Director and Auditor liability
John Davies highlights the key points of a consultation paper on the liability of directors and auditors.
In December 2003 the DTI published a consultation paper on the issue of the liability for negligence of company directors and auditors.
These matters had been addressed previously by the DTI-sponsored company law review exercise between 1998 and 2001 and, subsequently, by the DTI's White Paper on company law reform in 2002, but no attention was given to it in the Companies Bill presented to Parliament in December 2003.
The decision to consult further on the issue followed concern expressed in the Higgs Report over the exposure of directors to liability and highly publicised calls from Ernst & Young and other large firms for auditors to be allowed to cap their liability.
With regard to auditor liability, the consultation paper is restricted in its scope. In rejecting, for the moment at least, any radical reforms to the principle of joint and several liability, the DTI points to the conclusions reached by the studies carried out by the Law Commission and the DTI itself in the late 1990s - namely that it would be inappropriate to consider the introduction of full proportionate liability for auditors in isolation from a comprehensive reform of the law on negligence.
Instead, the consultation paper offers for discussion two possible ways forward:
- allowing auditors to limit their liability with the client company by contract, with or without the addition of benchmark rules set by statutory regulations, which would, for example, fix caps as a multiple of the audit fee or a multiple of the auditor's turnover
- considering detailed reforms to the law on contributory fault and negligence so as to bring about a fairer allocation of responsibility where damages are awarded.
The first of the above options would be, on the face of it, the simplest solution: the members of a company, as the addressees of the audit report, vote to approve a limitation of the extent of the auditor's financial responsibility to them in respect of negligent work. But at what stage do they approve the limitation? How is any limitation to be determined - should the upper limit on liability be a multiple of the audit fee, the company's turnover, or the audit firm's annual income?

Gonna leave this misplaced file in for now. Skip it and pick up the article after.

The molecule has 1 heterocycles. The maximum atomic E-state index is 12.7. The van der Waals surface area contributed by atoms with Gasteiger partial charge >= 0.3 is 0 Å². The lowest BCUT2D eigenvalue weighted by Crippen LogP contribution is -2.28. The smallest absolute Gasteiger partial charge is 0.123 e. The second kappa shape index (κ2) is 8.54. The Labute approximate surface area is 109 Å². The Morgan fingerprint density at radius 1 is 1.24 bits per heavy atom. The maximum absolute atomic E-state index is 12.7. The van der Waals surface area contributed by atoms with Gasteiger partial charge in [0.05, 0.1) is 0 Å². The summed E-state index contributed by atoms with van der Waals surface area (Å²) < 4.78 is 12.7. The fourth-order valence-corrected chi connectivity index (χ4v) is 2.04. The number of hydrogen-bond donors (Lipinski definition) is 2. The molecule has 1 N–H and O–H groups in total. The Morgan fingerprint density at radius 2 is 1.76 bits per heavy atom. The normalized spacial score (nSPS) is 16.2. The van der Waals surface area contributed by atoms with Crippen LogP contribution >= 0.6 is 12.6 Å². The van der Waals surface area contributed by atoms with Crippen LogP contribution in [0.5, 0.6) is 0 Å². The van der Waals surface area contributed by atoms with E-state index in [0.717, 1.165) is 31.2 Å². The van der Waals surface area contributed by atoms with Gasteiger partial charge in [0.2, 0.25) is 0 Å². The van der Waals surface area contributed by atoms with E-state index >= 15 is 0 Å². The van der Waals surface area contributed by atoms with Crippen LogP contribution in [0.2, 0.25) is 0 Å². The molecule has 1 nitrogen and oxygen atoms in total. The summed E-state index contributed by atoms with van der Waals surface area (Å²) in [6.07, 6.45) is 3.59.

Whichever basis was agreed, it would be likely to be arbitrary and without obvious direct relevance to the loss which may be suffered by the company's shareholders. This is without considering whether it is, in any case, desirable for professional advisers to limit their liability to a client in advance.
The second option may be better able to help achieve the objective of ensuring a fairer allocation of responsibility for shareholder loss in the audit scenario. That the auditor is liable on a joint and several basis for shareholder loss is, arguably, inconsistent with the nature of the audit and its restricted scope. The position of the auditor vis-à-vis the shareholders is also distorted by the fact that a plaintiff will always look to sue not the party which is most at fault but the party which is most likely to be able to pay. This has obvious implications for the cost of insurance.
Other Areas of Interest
The consultation paper also invites comment on a number of specific questions. These include:
- should 'potential' investors in a company have any right to claim damages against directors and auditors?
- is concern about liability affecting the willingness of individuals to become non-executive directors and partners?
- should the auditor's duty of care be extended or set down in law?
- are liability-related issues having an effect on the audit market generally?
The deadline for responding to this consultation paper was 12 March, by which date ACCA will have submitted its comments.
John Davies - Head of Business Law, ACCA